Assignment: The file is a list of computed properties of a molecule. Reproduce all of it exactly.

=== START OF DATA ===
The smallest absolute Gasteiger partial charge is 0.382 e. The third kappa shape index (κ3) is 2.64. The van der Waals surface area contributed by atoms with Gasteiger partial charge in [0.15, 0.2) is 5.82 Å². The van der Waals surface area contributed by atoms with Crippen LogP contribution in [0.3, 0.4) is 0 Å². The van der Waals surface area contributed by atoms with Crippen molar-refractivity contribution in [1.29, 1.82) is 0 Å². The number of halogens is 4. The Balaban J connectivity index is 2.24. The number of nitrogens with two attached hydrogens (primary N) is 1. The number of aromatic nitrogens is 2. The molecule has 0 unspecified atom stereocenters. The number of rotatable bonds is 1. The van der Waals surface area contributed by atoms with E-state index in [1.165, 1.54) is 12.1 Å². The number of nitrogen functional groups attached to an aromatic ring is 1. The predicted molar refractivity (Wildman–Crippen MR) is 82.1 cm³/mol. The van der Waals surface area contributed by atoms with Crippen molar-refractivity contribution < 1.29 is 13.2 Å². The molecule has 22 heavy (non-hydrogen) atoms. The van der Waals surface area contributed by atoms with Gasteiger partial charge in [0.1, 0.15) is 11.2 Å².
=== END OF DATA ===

The smallest absolute Gasteiger partial charge is 0.382 e. The third kappa shape index (κ3) is 2.64. The van der Waals surface area contributed by atoms with Gasteiger partial charge in [0.15, 0.2) is 5.82 Å². The van der Waals surface area contributed by atoms with Crippen LogP contribution in [0.3, 0.4) is 0 Å². The van der Waals surface area contributed by atoms with Crippen molar-refractivity contribution in [1.29, 1.82) is 0 Å². The number of halogens is 4. The Balaban J connectivity index is 2.24. The number of nitrogens with two attached hydrogens (primary N) is 1. The number of aromatic nitrogens is 2. The molecule has 0 unspecified atom stereocenters. The number of rotatable bonds is 1. The van der Waals surface area contributed by atoms with E-state index in [1.165, 1.54) is 12.1 Å². The number of nitrogen functional groups attached to an aromatic ring is 1. The predicted molar refractivity (Wildman–Crippen MR) is 82.1 cm³/mol. The van der Waals surface area contributed by atoms with Crippen molar-refractivity contribution < 1.29 is 13.2 Å². The molecule has 22 heavy (non-hydrogen) atoms. The van der Waals surface area contributed by atoms with Gasteiger partial charge in [0.1, 0.15) is 11.2 Å².